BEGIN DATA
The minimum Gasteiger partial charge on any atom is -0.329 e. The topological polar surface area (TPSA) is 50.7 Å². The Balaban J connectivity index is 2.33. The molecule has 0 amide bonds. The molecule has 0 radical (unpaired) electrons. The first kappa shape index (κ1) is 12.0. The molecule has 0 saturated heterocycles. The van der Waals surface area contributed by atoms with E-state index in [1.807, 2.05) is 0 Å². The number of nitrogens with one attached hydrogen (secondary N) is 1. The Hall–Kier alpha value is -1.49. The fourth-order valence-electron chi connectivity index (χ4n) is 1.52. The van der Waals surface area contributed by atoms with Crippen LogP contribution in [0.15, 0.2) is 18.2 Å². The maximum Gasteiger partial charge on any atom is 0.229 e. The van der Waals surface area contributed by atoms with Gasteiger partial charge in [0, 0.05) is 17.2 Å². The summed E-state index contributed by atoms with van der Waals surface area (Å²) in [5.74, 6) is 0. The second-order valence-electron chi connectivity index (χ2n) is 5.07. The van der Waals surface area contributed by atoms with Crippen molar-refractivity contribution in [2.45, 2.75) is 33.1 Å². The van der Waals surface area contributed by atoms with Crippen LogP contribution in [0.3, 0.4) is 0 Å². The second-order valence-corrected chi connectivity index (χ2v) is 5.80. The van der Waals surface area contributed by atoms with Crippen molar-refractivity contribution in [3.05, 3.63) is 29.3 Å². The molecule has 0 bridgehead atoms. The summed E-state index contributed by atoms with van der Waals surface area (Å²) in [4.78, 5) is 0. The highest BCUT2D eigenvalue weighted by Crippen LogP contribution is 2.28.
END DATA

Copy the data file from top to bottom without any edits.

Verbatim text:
The minimum Gasteiger partial charge on any atom is -0.329 e. The topological polar surface area (TPSA) is 50.7 Å². The Balaban J connectivity index is 2.33. The molecule has 0 amide bonds. The molecule has 0 radical (unpaired) electrons. The first kappa shape index (κ1) is 12.0. The molecule has 0 saturated heterocycles. The van der Waals surface area contributed by atoms with E-state index in [1.807, 2.05) is 0 Å². The number of nitrogens with one attached hydrogen (secondary N) is 1. The Hall–Kier alpha value is -1.49. The fourth-order valence-electron chi connectivity index (χ4n) is 1.52. The van der Waals surface area contributed by atoms with Crippen LogP contribution in [0.15, 0.2) is 18.2 Å². The maximum Gasteiger partial charge on any atom is 0.229 e. The van der Waals surface area contributed by atoms with Gasteiger partial charge in [0, 0.05) is 17.2 Å². The summed E-state index contributed by atoms with van der Waals surface area (Å²) in [5.74, 6) is 0. The second-order valence-electron chi connectivity index (χ2n) is 5.07. The van der Waals surface area contributed by atoms with Crippen molar-refractivity contribution in [2.45, 2.75) is 33.1 Å². The van der Waals surface area contributed by atoms with Crippen LogP contribution in [0.3, 0.4) is 0 Å². The second-order valence-corrected chi connectivity index (χ2v) is 5.80. The van der Waals surface area contributed by atoms with Crippen molar-refractivity contribution in [3.05, 3.63) is 29.3 Å². The molecule has 0 bridgehead atoms. The summed E-state index contributed by atoms with van der Waals surface area (Å²) in [4.78, 5) is 0. The highest BCUT2D eigenvalue weighted by Crippen LogP contribution is 2.28.